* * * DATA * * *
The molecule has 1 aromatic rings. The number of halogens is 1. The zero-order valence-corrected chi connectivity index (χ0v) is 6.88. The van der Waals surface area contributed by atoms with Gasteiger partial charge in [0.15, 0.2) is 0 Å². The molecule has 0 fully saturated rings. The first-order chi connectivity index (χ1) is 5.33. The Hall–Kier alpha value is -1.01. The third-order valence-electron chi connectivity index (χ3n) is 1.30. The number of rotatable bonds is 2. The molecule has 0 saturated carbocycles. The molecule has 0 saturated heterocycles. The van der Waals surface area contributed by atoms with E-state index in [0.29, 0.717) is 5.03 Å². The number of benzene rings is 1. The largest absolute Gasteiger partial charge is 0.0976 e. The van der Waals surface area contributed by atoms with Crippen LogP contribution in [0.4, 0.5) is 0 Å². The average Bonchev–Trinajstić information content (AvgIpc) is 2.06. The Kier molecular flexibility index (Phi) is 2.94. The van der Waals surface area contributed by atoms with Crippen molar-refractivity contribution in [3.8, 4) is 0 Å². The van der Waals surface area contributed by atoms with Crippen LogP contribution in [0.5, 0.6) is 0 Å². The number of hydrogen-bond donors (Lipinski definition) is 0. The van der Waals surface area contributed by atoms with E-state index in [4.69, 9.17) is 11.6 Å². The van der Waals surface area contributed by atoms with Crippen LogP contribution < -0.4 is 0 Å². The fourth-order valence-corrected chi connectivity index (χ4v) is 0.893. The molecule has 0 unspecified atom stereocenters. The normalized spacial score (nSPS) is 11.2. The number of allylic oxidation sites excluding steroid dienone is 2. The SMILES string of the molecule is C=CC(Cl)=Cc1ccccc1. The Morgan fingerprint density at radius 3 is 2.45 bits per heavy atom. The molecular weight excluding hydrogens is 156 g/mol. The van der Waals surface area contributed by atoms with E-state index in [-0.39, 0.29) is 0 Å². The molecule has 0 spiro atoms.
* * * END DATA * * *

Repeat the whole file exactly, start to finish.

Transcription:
The molecule has 1 aromatic rings. The number of halogens is 1. The zero-order valence-corrected chi connectivity index (χ0v) is 6.88. The van der Waals surface area contributed by atoms with Gasteiger partial charge in [0.15, 0.2) is 0 Å². The molecule has 0 fully saturated rings. The first-order chi connectivity index (χ1) is 5.33. The Hall–Kier alpha value is -1.01. The third-order valence-electron chi connectivity index (χ3n) is 1.30. The number of rotatable bonds is 2. The molecule has 0 saturated carbocycles. The molecule has 0 saturated heterocycles. The van der Waals surface area contributed by atoms with E-state index in [0.29, 0.717) is 5.03 Å². The number of benzene rings is 1. The largest absolute Gasteiger partial charge is 0.0976 e. The van der Waals surface area contributed by atoms with Crippen LogP contribution in [0.4, 0.5) is 0 Å². The average Bonchev–Trinajstić information content (AvgIpc) is 2.06. The Kier molecular flexibility index (Phi) is 2.94. The van der Waals surface area contributed by atoms with Crippen molar-refractivity contribution in [3.8, 4) is 0 Å². The van der Waals surface area contributed by atoms with Crippen LogP contribution in [0.5, 0.6) is 0 Å². The number of hydrogen-bond donors (Lipinski definition) is 0. The van der Waals surface area contributed by atoms with E-state index in [4.69, 9.17) is 11.6 Å². The van der Waals surface area contributed by atoms with Crippen LogP contribution < -0.4 is 0 Å². The fourth-order valence-corrected chi connectivity index (χ4v) is 0.893. The molecule has 0 unspecified atom stereocenters. The normalized spacial score (nSPS) is 11.2. The number of allylic oxidation sites excluding steroid dienone is 2. The SMILES string of the molecule is C=CC(Cl)=Cc1ccccc1. The Morgan fingerprint density at radius 3 is 2.45 bits per heavy atom. The molecular weight excluding hydrogens is 156 g/mol. The van der Waals surface area contributed by atoms with E-state index in [-0.39, 0.29) is 0 Å². The molecule has 0 spiro atoms.